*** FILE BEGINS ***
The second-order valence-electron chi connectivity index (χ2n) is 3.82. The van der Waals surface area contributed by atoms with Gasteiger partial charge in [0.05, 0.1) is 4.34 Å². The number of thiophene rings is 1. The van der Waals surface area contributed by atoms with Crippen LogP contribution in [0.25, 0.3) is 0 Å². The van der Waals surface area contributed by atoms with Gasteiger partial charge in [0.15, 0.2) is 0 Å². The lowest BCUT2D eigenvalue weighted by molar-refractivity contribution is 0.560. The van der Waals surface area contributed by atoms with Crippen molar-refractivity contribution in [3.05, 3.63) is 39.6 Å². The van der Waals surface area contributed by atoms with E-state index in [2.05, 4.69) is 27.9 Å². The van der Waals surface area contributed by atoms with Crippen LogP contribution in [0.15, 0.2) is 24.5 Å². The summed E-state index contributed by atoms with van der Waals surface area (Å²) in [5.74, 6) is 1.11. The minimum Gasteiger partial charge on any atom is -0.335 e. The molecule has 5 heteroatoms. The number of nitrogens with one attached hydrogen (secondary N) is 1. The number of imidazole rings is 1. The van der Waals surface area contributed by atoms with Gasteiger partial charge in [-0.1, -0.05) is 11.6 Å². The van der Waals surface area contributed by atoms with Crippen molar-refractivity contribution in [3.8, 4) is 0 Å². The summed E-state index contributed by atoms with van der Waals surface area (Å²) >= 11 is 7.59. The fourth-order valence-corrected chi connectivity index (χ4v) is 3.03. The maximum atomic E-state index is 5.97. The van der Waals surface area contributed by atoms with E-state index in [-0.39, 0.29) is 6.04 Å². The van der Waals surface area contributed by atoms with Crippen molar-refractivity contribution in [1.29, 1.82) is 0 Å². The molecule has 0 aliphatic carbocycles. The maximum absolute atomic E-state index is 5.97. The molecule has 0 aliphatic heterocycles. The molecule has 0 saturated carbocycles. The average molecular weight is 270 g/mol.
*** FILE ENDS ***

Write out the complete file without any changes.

The second-order valence-electron chi connectivity index (χ2n) is 3.82. The van der Waals surface area contributed by atoms with Gasteiger partial charge in [0.05, 0.1) is 4.34 Å². The number of thiophene rings is 1. The van der Waals surface area contributed by atoms with Crippen LogP contribution in [0.25, 0.3) is 0 Å². The van der Waals surface area contributed by atoms with Gasteiger partial charge in [0.15, 0.2) is 0 Å². The lowest BCUT2D eigenvalue weighted by molar-refractivity contribution is 0.560. The van der Waals surface area contributed by atoms with Crippen molar-refractivity contribution in [3.05, 3.63) is 39.6 Å². The van der Waals surface area contributed by atoms with E-state index in [2.05, 4.69) is 27.9 Å². The van der Waals surface area contributed by atoms with Crippen LogP contribution in [0.15, 0.2) is 24.5 Å². The summed E-state index contributed by atoms with van der Waals surface area (Å²) in [5.74, 6) is 1.11. The minimum Gasteiger partial charge on any atom is -0.335 e. The molecule has 5 heteroatoms. The number of nitrogens with one attached hydrogen (secondary N) is 1. The number of imidazole rings is 1. The van der Waals surface area contributed by atoms with Gasteiger partial charge in [-0.1, -0.05) is 11.6 Å². The van der Waals surface area contributed by atoms with Crippen molar-refractivity contribution in [3.8, 4) is 0 Å². The summed E-state index contributed by atoms with van der Waals surface area (Å²) >= 11 is 7.59. The fourth-order valence-corrected chi connectivity index (χ4v) is 3.03. The maximum atomic E-state index is 5.97. The van der Waals surface area contributed by atoms with E-state index in [-0.39, 0.29) is 6.04 Å². The van der Waals surface area contributed by atoms with Crippen molar-refractivity contribution in [1.29, 1.82) is 0 Å². The molecule has 0 aliphatic carbocycles. The maximum absolute atomic E-state index is 5.97. The molecule has 0 aliphatic heterocycles. The molecule has 0 saturated carbocycles. The average molecular weight is 270 g/mol.